nLab
topological space

Topological spaces

Idea

The notion of topological space aims to axiomatize the idea of a space as a collection of points that hang together (“cohere”) in a continuous way.

The proverbial motivating example is the surface of a torus and that of a mug: these are isomorphic as topological spaces, because, abstractly, the surface of the mug can be deformed continuously to become the standard torus: the continuous cohesion among the collections of points of the two surfaces is the same.

There is a slight generalization of the notion of topological space to that of a locale, which consists of dropping the assumption that all neighbourhoods are explicitly or even necessarily supported by points. In this form the definition is quite fundamental and can be naturally motivated from just pure logic – as the formal dual of frames – as well as, and dually, from category theory in its variant as topos theory – by the notion of (0,1)-toposes.

Topological spaces are the objects studied in topology. By equipping them with a notion of weak equivalence, namely of weak homotopy equivalence, they turn out to support also homotopy theory.

Topological spaces equipped with extra property and structure form the fundament of much of geometry. For instance a topological space locally isomorphic to a Cartesian space is a manifold. A topological space equipped with a notion of smooth functions into it is a diffeological space. The intersection of these two notions is that of a smooth manifold on which differential geometry is based. And so on.

Definitions

We present first the

and then a list of different

Finally we mention genuine

Standard definition

Definition

A topological space is a set XX equipped with a set of subsets UXU \subset X, called the open sets, which are closed under

  1. finite intersections
  2. arbitrary unions.
Remark

The word ‘topology’ sometimes means the study of topological spaces but here it means the collection of open sets in a topological space. In particular, if someone says ‘Let TT be a topology on XX’, then they mean ‘Let XX be equipped with the structure of a topological space, and let TT be the collection of open sets in this space’.

Remark

Since XX itself is the intersection of zero subsets, it is open, and since the empty set \emptyset is the union of zero subsets, it is also open. Moreover, every open subset UU of XX contains the empty set and is contained in XX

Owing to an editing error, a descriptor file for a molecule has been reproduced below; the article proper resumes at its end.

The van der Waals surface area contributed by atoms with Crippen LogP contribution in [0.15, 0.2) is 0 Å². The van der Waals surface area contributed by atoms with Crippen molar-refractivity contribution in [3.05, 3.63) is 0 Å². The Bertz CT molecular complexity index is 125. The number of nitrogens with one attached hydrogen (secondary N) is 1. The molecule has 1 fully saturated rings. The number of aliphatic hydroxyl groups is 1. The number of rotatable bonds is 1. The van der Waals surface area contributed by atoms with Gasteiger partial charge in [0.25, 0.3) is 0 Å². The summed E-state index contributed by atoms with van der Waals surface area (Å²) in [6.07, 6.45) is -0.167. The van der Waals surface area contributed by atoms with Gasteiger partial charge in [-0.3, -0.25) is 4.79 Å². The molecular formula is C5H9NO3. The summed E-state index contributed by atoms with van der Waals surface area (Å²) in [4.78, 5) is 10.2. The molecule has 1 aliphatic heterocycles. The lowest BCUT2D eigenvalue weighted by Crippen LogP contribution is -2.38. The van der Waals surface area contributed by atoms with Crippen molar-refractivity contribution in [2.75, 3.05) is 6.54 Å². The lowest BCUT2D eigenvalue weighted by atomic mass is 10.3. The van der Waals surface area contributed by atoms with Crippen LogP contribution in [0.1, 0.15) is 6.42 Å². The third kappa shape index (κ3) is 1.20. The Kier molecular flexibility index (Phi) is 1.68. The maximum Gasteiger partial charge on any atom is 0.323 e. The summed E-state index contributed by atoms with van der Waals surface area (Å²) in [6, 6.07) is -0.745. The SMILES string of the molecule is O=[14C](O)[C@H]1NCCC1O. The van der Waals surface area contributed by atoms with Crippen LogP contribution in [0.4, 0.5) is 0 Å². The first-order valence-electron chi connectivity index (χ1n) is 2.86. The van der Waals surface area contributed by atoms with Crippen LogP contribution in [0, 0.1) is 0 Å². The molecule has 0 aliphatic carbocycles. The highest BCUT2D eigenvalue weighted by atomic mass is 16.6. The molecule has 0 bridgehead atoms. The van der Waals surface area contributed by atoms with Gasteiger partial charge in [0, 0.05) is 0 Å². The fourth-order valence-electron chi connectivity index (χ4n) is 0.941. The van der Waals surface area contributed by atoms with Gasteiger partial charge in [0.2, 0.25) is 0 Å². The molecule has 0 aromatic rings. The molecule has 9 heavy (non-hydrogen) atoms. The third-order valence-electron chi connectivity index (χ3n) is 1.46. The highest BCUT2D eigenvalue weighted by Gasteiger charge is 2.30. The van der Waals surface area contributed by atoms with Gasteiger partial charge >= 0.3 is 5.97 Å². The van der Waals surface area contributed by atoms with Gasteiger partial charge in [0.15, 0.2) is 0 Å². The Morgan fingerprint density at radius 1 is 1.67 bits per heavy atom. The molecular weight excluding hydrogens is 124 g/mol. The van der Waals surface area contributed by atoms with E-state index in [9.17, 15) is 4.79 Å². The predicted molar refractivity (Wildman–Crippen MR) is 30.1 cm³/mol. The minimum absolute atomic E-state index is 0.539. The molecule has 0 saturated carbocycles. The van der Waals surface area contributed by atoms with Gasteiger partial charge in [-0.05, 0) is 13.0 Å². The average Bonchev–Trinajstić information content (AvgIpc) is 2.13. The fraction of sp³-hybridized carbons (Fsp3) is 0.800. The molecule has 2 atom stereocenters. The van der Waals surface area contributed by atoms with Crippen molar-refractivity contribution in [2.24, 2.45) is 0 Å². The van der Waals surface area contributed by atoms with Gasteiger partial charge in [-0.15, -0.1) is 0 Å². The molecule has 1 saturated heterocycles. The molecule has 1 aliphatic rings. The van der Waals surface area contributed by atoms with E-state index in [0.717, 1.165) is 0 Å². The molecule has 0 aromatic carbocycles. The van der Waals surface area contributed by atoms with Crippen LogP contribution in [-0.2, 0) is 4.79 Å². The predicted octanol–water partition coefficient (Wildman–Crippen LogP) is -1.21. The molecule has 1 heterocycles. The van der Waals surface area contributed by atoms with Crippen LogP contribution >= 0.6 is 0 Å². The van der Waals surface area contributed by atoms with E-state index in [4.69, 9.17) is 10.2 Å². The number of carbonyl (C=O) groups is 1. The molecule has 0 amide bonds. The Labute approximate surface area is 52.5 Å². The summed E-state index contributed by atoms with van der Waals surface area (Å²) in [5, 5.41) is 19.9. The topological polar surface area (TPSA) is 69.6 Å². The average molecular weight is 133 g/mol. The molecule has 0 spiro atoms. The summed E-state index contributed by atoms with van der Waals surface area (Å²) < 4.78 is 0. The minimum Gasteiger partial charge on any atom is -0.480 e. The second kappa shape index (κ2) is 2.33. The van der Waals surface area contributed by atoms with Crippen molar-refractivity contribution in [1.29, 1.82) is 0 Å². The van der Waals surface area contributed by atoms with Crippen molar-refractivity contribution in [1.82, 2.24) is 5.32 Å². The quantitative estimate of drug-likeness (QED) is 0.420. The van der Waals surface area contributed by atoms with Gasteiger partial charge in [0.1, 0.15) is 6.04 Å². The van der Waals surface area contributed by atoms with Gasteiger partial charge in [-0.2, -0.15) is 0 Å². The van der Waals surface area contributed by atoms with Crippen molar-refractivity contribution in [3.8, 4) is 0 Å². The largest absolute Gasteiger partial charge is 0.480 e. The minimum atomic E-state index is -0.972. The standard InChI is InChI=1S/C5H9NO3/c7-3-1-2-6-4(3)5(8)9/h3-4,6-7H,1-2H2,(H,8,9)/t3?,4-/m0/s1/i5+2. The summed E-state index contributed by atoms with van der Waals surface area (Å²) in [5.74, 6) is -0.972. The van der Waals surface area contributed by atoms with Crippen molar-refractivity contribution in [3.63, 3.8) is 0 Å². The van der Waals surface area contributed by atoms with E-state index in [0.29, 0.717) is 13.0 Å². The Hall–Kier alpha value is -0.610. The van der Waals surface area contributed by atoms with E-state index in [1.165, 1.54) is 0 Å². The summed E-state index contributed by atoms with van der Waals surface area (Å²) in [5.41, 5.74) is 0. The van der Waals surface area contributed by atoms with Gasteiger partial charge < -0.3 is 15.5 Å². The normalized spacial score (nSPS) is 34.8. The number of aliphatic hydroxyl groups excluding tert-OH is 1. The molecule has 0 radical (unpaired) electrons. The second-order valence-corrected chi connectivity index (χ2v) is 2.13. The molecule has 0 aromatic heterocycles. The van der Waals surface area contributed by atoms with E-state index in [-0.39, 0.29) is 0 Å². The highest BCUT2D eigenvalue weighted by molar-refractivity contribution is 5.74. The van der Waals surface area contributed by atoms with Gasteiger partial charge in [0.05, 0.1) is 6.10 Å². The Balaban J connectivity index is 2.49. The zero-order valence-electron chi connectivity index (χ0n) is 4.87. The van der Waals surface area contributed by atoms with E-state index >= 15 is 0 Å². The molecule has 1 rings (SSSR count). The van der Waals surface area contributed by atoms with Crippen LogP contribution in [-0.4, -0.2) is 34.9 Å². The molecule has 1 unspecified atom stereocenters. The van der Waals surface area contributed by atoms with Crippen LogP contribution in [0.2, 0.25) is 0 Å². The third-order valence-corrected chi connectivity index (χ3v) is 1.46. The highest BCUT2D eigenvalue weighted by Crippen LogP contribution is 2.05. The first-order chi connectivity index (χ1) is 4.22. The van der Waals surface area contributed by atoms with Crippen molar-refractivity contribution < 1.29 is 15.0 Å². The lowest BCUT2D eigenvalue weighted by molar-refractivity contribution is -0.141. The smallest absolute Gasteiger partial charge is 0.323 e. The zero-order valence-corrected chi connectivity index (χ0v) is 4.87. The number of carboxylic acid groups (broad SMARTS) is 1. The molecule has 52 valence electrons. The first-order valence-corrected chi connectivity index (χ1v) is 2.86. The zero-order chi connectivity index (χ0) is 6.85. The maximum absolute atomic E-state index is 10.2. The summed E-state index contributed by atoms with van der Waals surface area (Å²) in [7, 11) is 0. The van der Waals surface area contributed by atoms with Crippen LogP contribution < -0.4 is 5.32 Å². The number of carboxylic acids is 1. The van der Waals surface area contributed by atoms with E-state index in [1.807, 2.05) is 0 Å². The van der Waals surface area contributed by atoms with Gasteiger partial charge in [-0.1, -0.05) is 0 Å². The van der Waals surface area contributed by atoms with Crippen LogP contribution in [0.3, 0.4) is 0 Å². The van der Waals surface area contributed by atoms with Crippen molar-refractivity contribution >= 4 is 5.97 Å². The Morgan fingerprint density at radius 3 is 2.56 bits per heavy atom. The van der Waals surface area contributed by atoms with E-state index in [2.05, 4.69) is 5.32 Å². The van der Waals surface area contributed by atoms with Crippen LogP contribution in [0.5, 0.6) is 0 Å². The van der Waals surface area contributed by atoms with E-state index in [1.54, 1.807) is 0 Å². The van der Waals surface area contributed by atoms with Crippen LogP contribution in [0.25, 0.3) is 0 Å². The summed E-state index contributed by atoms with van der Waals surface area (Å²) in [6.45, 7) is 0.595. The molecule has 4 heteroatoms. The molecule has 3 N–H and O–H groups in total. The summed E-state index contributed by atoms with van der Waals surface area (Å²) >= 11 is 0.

UX, \emptyset \subset U \subset X \,,

so that the topology of XX is determined by a poset of open subsets Op(X)Op(X) with bottom element =\bot = \emptyset and top element =X\top = X.

Since by definition the elements in this poset are closed under finite meets (intersection) and arbitrary joins (unions), this poset of open subsets defining a topology is a frame, the frame of opens of XX.

Definition

A homomorphisms between topological spaces f:XYf : X \to Y is a continuous function:

a function f:XYf:X\to Y of the underlying sets such that the preimage of every open set of YY is an open set of XX.

Topological spaces with continuous maps between them form a category, usually denoted Top.

Remark

The definition of continuous function f:XYf : X \to Y is such that it induces a homomorphism of the corresponding frames of opens the other way around

Op(X)Op(Y):f 1. Op(X) \leftarrow Op(Y) : f^{-1} \,.

And this is not just a morphism of posets but even of frames. For more on this see at locale.

Alternate equivalent definitions

There are many equivalent ways to define a topological space. A non-exhaustive list follows:

Variations

The definition of topological space was a matter of some debate, especially about 100 years ago. Our definition is due to Bourbaki, so may be called Bourbaki spaces.

For some purposes, including homotopy theory, it is important to use nice topological spaces (such as sequential topological spaces) and/or a nice category of spaces (such as compactly generated spaces), or indeed to directly use a model of \infty-groupoids (such as simplicial sets).

On the other hand, when doing topos theory or working in constructive mathematics, it is often more appropriate to use locales than topological spaces.

Some applications to analysis require more general convergence spaces or other generalisations.

Examples

Special cases

Specific examples

Example

The Cartesian space n\mathbb{R}^n with its standard notion of open subsets generated from: unions of open balls D n nD^n \subset \mathbb{R}^n.

References

See at topology.

Revised on April 13, 2014 05:46:53 by Urs Schreiber (185.37.147.12)